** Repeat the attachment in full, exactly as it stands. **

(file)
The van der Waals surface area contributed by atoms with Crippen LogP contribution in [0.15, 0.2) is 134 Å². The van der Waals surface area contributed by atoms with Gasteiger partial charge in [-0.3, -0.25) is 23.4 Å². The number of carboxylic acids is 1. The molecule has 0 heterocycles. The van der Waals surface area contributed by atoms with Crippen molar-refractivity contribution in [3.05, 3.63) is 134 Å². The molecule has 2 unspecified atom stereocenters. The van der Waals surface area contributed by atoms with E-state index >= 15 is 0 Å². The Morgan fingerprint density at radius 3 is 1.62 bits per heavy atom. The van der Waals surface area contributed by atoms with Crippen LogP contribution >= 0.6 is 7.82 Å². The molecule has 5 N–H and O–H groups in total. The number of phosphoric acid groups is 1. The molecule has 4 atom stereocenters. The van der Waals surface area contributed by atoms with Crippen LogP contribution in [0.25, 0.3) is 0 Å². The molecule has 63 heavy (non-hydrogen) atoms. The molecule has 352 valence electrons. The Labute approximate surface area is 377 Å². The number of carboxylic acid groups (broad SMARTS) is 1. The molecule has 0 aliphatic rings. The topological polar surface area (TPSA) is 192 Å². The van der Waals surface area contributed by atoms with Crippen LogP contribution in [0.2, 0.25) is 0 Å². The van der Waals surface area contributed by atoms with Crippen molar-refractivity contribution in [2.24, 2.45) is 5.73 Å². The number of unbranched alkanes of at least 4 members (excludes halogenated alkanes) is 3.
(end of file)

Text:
The van der Waals surface area contributed by atoms with Crippen LogP contribution in [0.15, 0.2) is 134 Å². The van der Waals surface area contributed by atoms with Gasteiger partial charge in [-0.3, -0.25) is 23.4 Å². The number of carboxylic acids is 1. The molecule has 0 heterocycles. The van der Waals surface area contributed by atoms with Crippen molar-refractivity contribution in [3.05, 3.63) is 134 Å². The molecule has 2 unspecified atom stereocenters. The van der Waals surface area contributed by atoms with E-state index >= 15 is 0 Å². The Morgan fingerprint density at radius 3 is 1.62 bits per heavy atom. The van der Waals surface area contributed by atoms with Crippen LogP contribution >= 0.6 is 7.82 Å². The molecule has 5 N–H and O–H groups in total. The number of phosphoric acid groups is 1. The molecule has 4 atom stereocenters. The van der Waals surface area contributed by atoms with Crippen LogP contribution in [0.25, 0.3) is 0 Å². The molecule has 63 heavy (non-hydrogen) atoms. The molecule has 352 valence electrons. The Labute approximate surface area is 377 Å². The number of carboxylic acid groups (broad SMARTS) is 1. The molecule has 0 aliphatic rings. The topological polar surface area (TPSA) is 192 Å². The van der Waals surface area contributed by atoms with Crippen LogP contribution in [0.2, 0.25) is 0 Å². The van der Waals surface area contributed by atoms with Crippen molar-refractivity contribution in [2.24, 2.45) is 5.73 Å². The number of unbranched alkanes of at least 4 members (excludes halogenated alkanes) is 3.